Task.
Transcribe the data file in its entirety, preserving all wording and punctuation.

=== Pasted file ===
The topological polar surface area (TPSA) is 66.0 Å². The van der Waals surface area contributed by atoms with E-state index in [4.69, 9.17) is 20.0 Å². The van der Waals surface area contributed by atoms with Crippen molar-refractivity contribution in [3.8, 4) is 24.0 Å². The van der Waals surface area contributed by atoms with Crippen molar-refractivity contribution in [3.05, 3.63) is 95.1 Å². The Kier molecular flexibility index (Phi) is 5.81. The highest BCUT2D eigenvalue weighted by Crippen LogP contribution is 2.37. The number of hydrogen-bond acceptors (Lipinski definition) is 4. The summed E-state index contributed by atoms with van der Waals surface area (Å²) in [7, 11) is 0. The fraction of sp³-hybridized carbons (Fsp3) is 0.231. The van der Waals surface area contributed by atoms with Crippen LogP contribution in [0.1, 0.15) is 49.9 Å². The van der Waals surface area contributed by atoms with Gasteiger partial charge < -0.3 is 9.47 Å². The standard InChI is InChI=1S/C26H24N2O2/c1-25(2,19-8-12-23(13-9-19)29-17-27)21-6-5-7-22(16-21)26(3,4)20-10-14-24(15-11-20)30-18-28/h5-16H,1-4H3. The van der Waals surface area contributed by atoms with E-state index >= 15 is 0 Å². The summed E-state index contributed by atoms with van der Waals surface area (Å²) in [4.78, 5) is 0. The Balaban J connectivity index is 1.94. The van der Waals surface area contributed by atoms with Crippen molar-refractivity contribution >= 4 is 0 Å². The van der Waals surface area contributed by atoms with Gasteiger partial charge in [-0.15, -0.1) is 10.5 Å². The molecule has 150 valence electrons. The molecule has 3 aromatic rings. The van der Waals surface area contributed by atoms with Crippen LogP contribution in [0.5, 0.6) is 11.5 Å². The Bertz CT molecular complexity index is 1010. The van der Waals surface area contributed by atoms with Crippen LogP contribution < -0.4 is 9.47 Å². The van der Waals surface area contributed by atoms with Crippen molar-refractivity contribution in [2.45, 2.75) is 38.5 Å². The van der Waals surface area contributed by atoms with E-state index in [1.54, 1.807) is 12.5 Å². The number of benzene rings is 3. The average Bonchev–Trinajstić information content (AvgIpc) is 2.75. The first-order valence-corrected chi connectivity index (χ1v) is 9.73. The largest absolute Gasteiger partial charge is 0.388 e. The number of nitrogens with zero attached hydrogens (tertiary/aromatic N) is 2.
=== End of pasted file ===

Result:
The topological polar surface area (TPSA) is 66.0 Å². The van der Waals surface area contributed by atoms with E-state index in [4.69, 9.17) is 20.0 Å². The van der Waals surface area contributed by atoms with Crippen molar-refractivity contribution in [3.8, 4) is 24.0 Å². The van der Waals surface area contributed by atoms with Crippen molar-refractivity contribution in [3.05, 3.63) is 95.1 Å². The Kier molecular flexibility index (Phi) is 5.81. The highest BCUT2D eigenvalue weighted by Crippen LogP contribution is 2.37. The number of hydrogen-bond acceptors (Lipinski definition) is 4. The summed E-state index contributed by atoms with van der Waals surface area (Å²) in [7, 11) is 0. The fraction of sp³-hybridized carbons (Fsp3) is 0.231. The van der Waals surface area contributed by atoms with Crippen LogP contribution in [0.1, 0.15) is 49.9 Å². The van der Waals surface area contributed by atoms with Gasteiger partial charge < -0.3 is 9.47 Å². The standard InChI is InChI=1S/C26H24N2O2/c1-25(2,19-8-12-23(13-9-19)29-17-27)21-6-5-7-22(16-21)26(3,4)20-10-14-24(15-11-20)30-18-28/h5-16H,1-4H3. The van der Waals surface area contributed by atoms with E-state index >= 15 is 0 Å². The summed E-state index contributed by atoms with van der Waals surface area (Å²) in [4.78, 5) is 0. The Balaban J connectivity index is 1.94. The van der Waals surface area contributed by atoms with Crippen molar-refractivity contribution >= 4 is 0 Å². The van der Waals surface area contributed by atoms with Gasteiger partial charge in [-0.15, -0.1) is 10.5 Å². The molecule has 150 valence electrons. The molecule has 3 aromatic rings. The van der Waals surface area contributed by atoms with Crippen LogP contribution in [0.5, 0.6) is 11.5 Å². The Bertz CT molecular complexity index is 1010. The van der Waals surface area contributed by atoms with Crippen LogP contribution < -0.4 is 9.47 Å². The van der Waals surface area contributed by atoms with Crippen molar-refractivity contribution in [2.45, 2.75) is 38.5 Å². The van der Waals surface area contributed by atoms with E-state index in [1.54, 1.807) is 12.5 Å². The number of benzene rings is 3. The average Bonchev–Trinajstić information content (AvgIpc) is 2.75. The first-order valence-corrected chi connectivity index (χ1v) is 9.73. The largest absolute Gasteiger partial charge is 0.388 e. The number of nitrogens with zero attached hydrogens (tertiary/aromatic N) is 2.